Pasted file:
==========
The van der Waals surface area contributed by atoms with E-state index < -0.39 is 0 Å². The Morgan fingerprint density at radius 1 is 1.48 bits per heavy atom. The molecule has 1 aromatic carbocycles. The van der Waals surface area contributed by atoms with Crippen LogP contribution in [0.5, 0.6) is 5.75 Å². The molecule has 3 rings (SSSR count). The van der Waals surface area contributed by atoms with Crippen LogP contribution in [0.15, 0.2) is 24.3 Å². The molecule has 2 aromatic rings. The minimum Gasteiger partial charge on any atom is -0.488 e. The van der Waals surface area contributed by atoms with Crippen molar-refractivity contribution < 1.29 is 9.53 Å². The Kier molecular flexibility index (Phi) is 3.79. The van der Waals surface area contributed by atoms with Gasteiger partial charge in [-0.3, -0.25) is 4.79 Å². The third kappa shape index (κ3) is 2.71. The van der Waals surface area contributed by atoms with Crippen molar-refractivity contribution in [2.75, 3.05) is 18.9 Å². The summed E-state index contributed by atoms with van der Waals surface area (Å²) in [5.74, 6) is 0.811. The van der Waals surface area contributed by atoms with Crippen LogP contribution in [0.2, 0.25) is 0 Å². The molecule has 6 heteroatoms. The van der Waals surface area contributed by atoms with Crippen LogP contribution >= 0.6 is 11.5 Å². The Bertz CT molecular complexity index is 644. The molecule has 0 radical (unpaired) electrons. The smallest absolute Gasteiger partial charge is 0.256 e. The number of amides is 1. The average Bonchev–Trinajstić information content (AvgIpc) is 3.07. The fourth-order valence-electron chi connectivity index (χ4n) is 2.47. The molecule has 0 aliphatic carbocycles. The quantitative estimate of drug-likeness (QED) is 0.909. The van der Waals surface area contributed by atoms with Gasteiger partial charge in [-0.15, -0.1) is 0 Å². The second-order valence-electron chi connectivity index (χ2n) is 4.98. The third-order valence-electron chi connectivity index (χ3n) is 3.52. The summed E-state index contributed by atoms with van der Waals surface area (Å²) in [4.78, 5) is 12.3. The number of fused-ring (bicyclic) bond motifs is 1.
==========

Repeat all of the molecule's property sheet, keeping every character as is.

The van der Waals surface area contributed by atoms with E-state index < -0.39 is 0 Å². The Morgan fingerprint density at radius 1 is 1.48 bits per heavy atom. The molecule has 1 aromatic carbocycles. The van der Waals surface area contributed by atoms with Crippen LogP contribution in [0.5, 0.6) is 5.75 Å². The molecule has 3 rings (SSSR count). The van der Waals surface area contributed by atoms with Crippen LogP contribution in [0.15, 0.2) is 24.3 Å². The molecule has 2 aromatic rings. The minimum Gasteiger partial charge on any atom is -0.488 e. The van der Waals surface area contributed by atoms with Crippen molar-refractivity contribution < 1.29 is 9.53 Å². The Kier molecular flexibility index (Phi) is 3.79. The van der Waals surface area contributed by atoms with Gasteiger partial charge in [-0.3, -0.25) is 4.79 Å². The third kappa shape index (κ3) is 2.71. The van der Waals surface area contributed by atoms with Crippen molar-refractivity contribution in [2.75, 3.05) is 18.9 Å². The summed E-state index contributed by atoms with van der Waals surface area (Å²) in [5.74, 6) is 0.811. The van der Waals surface area contributed by atoms with Crippen LogP contribution in [0.2, 0.25) is 0 Å². The molecule has 6 heteroatoms. The van der Waals surface area contributed by atoms with Crippen LogP contribution >= 0.6 is 11.5 Å². The Bertz CT molecular complexity index is 644. The molecule has 0 radical (unpaired) electrons. The smallest absolute Gasteiger partial charge is 0.256 e. The number of amides is 1. The average Bonchev–Trinajstić information content (AvgIpc) is 3.07. The fourth-order valence-electron chi connectivity index (χ4n) is 2.47. The molecule has 0 aliphatic carbocycles. The quantitative estimate of drug-likeness (QED) is 0.909. The van der Waals surface area contributed by atoms with Gasteiger partial charge in [-0.15, -0.1) is 0 Å². The second-order valence-electron chi connectivity index (χ2n) is 4.98. The third-order valence-electron chi connectivity index (χ3n) is 3.52. The summed E-state index contributed by atoms with van der Waals surface area (Å²) in [4.78, 5) is 12.3. The number of fused-ring (bicyclic) bond motifs is 1.